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Re: [Ietf-caldav] [Fwd: draft-reschke-http-addmember-00]

From: Joe Gregorio <joe.gregorio@gmail.com>
Date: Thu, 17 Feb 2005 15:27:27 +0000
Message-ID: <3f1451f50502170727c6f24b9@mail.gmail.com>
To: Julian Reschke <julian.reschke@gmx.de>
Cc: "Roy T. Fielding" <fielding@gbiv.com>, Mark Baker <distobj@acm.org>, HTTP Working Group <ietf-http-wg@w3.org>, CalDAV DevList <ietf-caldav@osafoundation.org>, WebDAV <w3c-dist-auth@w3.org>




On Thu, 17 Feb 2005 14:54:38 +0100, Julian Reschke
<julian.reschke@gmx.de> wrote:
> 
> Roy T. Fielding wrote:
> > It doesn't because it never needed it.
> 
> OK, let's step back and look at the situation that caused me to make
> this proposal.
> 
> Two separate communities (CalDAV/GroupDav and Atompub) encountered the
> same issue: what's the best way to create a new resource on an HTTP
> server when I can't use PUT as the URI space may be entirely
> server-controlled?
> 
> 1) CalDav's approach is: use PUT to an arbitrary member URI of the
> container; then let the server automagically move it somewhere else, and
> report that in the Location response header
> (<http://greenbytes.de/tech/webdav/draft-reschke-http-addmember-00.html#rfc.section.A.2>).
> 
> 2) Atom's approach is to use service URIs to which the client can POST,
> and to discover these service URIs by parting entity (feed) bodies.

To be clear, Atom uses POST + media-type ==> 201 + location exactly
as Roy outlined. 

As you point out, there is an issue with the discovery of the URI to POST
to, but I'll get back to that below.


> Somehow I have the (perhaps naive) wish that identical requirements
> should lead to common protocol constructs.
> 
> 1) Seems to break PUT semantics;
> 
> 2) Is specific to Atom and not applicable to other protocols.

None of what Atom does is specific to Atom, unless you count
the media-type of "application/atom+xml".

The real source of the problem/disconnect here seems to be
not over the semantics of PUT or POST, but goes back a level
further into the differences betweeen Atom and WebDAV and how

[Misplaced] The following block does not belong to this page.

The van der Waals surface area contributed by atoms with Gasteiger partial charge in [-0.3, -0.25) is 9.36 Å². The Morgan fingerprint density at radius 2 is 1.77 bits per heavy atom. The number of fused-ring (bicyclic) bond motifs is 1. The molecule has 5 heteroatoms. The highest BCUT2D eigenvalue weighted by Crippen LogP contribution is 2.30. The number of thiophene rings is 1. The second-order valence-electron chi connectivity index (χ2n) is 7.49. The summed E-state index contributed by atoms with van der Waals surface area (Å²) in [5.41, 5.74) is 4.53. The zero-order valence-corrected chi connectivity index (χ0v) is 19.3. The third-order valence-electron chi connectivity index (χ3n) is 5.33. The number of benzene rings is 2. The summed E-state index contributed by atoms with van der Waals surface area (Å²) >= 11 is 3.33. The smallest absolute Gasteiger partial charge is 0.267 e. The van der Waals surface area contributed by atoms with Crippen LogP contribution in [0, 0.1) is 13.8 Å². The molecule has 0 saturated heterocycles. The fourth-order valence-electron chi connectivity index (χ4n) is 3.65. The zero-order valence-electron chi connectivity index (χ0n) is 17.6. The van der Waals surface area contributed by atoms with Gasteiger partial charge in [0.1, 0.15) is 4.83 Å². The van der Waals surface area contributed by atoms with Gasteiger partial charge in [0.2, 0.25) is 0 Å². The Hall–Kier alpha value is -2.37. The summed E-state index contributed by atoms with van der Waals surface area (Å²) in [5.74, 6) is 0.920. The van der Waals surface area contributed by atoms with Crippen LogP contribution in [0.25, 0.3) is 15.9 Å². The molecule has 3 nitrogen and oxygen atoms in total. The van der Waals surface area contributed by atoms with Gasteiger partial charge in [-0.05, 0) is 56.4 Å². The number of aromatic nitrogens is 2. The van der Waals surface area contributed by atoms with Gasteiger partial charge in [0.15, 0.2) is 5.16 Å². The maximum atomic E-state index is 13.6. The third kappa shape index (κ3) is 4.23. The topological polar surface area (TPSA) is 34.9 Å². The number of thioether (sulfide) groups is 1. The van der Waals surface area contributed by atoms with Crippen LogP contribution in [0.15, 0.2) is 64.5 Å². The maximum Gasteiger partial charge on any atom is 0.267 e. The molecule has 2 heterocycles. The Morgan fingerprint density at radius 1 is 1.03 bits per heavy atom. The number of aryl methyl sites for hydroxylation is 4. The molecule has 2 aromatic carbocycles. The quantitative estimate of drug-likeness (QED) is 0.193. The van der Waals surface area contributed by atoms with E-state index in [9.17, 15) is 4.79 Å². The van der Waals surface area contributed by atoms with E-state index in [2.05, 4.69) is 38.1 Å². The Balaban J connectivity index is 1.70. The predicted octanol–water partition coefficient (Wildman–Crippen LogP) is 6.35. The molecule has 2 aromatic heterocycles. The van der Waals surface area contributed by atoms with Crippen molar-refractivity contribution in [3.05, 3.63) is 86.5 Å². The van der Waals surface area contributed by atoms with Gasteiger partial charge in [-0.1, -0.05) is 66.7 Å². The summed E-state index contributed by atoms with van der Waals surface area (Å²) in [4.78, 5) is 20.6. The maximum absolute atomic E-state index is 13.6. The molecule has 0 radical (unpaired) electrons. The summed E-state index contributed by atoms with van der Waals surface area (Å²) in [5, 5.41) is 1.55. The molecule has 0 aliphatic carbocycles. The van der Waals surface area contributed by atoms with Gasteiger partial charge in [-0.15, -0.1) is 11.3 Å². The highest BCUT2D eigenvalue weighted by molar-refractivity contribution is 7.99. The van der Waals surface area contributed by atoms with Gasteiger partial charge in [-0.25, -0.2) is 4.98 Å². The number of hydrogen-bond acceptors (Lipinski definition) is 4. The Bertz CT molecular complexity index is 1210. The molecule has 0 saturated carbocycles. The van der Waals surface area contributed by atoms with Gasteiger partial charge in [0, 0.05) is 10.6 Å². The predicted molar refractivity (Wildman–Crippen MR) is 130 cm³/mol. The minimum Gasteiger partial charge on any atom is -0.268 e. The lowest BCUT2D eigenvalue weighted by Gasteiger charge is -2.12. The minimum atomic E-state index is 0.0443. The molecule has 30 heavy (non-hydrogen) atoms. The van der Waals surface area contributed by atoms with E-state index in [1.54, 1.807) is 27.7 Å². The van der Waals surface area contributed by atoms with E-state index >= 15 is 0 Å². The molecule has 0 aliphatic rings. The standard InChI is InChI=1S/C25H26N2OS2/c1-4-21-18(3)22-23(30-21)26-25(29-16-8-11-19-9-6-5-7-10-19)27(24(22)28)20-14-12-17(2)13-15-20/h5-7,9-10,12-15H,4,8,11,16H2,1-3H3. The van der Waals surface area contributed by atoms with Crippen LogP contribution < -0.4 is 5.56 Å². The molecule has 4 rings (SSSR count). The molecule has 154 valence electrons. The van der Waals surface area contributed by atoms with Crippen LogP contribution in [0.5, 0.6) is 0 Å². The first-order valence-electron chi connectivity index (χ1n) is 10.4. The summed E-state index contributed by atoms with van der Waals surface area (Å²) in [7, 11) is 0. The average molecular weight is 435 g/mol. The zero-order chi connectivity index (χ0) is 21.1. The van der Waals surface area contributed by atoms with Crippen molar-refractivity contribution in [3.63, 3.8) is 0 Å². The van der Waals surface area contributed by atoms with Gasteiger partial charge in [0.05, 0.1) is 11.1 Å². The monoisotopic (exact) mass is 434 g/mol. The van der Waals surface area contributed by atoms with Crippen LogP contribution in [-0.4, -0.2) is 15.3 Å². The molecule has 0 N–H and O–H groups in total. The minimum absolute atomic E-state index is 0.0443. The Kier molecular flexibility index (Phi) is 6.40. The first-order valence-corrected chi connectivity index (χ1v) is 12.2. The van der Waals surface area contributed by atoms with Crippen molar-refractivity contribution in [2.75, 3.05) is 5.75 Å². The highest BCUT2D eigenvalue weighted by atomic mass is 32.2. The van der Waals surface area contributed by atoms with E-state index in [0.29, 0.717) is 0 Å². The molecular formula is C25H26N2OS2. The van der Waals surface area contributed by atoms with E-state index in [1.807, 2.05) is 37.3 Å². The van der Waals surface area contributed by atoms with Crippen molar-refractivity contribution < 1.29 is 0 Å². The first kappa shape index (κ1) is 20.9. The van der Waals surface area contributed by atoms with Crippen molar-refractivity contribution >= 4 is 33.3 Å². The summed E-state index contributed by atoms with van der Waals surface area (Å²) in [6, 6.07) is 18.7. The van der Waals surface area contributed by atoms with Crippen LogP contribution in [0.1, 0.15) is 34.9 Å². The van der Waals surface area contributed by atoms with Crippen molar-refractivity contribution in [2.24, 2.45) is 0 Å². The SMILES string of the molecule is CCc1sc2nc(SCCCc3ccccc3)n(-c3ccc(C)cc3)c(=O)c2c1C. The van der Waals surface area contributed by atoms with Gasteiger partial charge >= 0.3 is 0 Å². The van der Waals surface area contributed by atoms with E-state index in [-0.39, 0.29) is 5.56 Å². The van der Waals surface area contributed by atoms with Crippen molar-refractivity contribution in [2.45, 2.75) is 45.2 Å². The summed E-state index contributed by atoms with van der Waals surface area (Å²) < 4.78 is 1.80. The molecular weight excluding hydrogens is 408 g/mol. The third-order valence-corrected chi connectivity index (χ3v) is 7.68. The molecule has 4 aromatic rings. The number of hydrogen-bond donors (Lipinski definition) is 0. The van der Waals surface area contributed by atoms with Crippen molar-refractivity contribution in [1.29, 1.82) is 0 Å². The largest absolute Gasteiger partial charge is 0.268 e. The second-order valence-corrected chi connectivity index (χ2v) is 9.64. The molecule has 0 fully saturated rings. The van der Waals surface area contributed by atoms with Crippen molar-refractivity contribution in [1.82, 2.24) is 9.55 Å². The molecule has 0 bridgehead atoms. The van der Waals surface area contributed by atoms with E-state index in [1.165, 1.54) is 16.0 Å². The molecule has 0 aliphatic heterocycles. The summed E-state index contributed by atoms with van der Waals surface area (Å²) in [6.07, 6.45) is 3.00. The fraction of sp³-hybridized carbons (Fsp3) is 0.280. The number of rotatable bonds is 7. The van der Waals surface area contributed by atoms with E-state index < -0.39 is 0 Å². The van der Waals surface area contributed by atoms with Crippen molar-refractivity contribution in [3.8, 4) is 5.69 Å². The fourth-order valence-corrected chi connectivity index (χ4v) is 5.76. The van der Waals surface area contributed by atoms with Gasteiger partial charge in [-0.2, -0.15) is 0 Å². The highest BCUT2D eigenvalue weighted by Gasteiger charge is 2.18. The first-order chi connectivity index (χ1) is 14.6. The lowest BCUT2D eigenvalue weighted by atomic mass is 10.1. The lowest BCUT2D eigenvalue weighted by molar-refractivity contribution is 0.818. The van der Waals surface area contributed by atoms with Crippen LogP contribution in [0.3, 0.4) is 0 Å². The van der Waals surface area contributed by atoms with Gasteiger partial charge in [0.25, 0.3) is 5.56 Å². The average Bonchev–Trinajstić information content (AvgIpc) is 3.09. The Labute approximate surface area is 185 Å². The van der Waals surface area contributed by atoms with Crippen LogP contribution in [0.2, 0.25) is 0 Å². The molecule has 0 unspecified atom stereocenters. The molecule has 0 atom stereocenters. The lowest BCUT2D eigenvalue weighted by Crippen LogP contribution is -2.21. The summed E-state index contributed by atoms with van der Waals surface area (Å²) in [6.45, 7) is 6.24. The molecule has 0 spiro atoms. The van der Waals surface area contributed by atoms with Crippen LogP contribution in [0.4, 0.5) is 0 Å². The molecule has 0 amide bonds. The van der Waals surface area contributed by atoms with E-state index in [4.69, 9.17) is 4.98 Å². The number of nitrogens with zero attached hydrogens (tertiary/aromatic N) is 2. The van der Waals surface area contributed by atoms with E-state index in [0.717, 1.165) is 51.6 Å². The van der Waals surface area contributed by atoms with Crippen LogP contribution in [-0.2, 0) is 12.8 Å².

they use URIs, which in turn may foster different solutions
to the problem of resource creation. 

To make this clear, let's define two terms:

URI Construction:
   An algorithm for pasting together some information into 
   URI path and query parameters to form a URI.

   Two examples:
    
   1. WebDAV's use of PUT. To create a new resource append 
       to the path your are currently using and PUT a representation 
       to that URI.
   2. Del.icio.us API (http://del.icio.us/doc/api) Ignoring for now
the non-idenpotent
       uses of GET, the API is just a recipe for how to construct URIs.

Hypertext Navigation:
   Following opaque URIs in a hypertext document.

   Example:
     The <a/> element in HTML.

Now we can categorize:

   Atom:        All URIs are opaque and it uses Hypertext Navigation
to find URIs.
   WebDAV:  In many instances uses URI Construction.
   HTML:       Uses a blend of both. For example <a/> elements are pure 
                   Hypertext Navigation, while HTML Forms that 
                   use GET use a combination, creating a URI from data in 
                   the Hypertext to construct a URI.

As a side note, what does seem to be missing is a generic mechanism
for URI construction using data culled from hypertext that can be used
for web services. That is, while HTML can construct Form GET requests
using query parameters there is no analogue for constructing path and
query components of a URI from XML documents.

    -joe

-- 
Joe Gregorio        http://bitworking.org
Received on Thursday, 17 February 2005 15:30:03 GMT

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